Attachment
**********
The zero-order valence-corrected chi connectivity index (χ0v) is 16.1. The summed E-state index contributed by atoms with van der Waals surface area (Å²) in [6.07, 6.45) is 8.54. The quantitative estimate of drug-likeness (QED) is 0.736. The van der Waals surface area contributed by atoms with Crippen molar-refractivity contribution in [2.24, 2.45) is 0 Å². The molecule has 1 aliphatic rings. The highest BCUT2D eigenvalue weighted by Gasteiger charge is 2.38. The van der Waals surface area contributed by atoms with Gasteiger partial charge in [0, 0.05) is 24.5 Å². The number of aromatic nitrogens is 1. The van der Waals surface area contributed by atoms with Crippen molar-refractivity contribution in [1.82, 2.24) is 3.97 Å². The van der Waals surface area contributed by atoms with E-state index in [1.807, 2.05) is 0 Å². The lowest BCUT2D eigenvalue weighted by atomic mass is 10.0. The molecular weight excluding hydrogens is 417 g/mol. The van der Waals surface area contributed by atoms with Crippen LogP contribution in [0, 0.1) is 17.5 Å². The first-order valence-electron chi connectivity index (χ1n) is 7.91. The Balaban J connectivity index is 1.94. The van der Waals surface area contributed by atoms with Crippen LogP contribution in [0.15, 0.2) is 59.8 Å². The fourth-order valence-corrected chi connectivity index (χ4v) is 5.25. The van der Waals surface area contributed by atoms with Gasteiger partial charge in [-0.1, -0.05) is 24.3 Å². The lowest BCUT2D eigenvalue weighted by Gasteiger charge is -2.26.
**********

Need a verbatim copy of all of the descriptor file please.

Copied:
The zero-order valence-corrected chi connectivity index (χ0v) is 16.1. The summed E-state index contributed by atoms with van der Waals surface area (Å²) in [6.07, 6.45) is 8.54. The quantitative estimate of drug-likeness (QED) is 0.736. The van der Waals surface area contributed by atoms with Crippen molar-refractivity contribution in [2.24, 2.45) is 0 Å². The molecule has 1 aliphatic rings. The highest BCUT2D eigenvalue weighted by Gasteiger charge is 2.38. The van der Waals surface area contributed by atoms with Gasteiger partial charge in [0, 0.05) is 24.5 Å². The number of aromatic nitrogens is 1. The van der Waals surface area contributed by atoms with Crippen molar-refractivity contribution in [1.82, 2.24) is 3.97 Å². The van der Waals surface area contributed by atoms with E-state index in [1.807, 2.05) is 0 Å². The lowest BCUT2D eigenvalue weighted by atomic mass is 10.0. The molecular weight excluding hydrogens is 417 g/mol. The van der Waals surface area contributed by atoms with Crippen LogP contribution in [0, 0.1) is 17.5 Å². The first-order valence-electron chi connectivity index (χ1n) is 7.91. The Balaban J connectivity index is 1.94. The van der Waals surface area contributed by atoms with Crippen LogP contribution in [0.15, 0.2) is 59.8 Å². The fourth-order valence-corrected chi connectivity index (χ4v) is 5.25. The van der Waals surface area contributed by atoms with Gasteiger partial charge in [-0.1, -0.05) is 24.3 Å². The lowest BCUT2D eigenvalue weighted by Gasteiger charge is -2.26.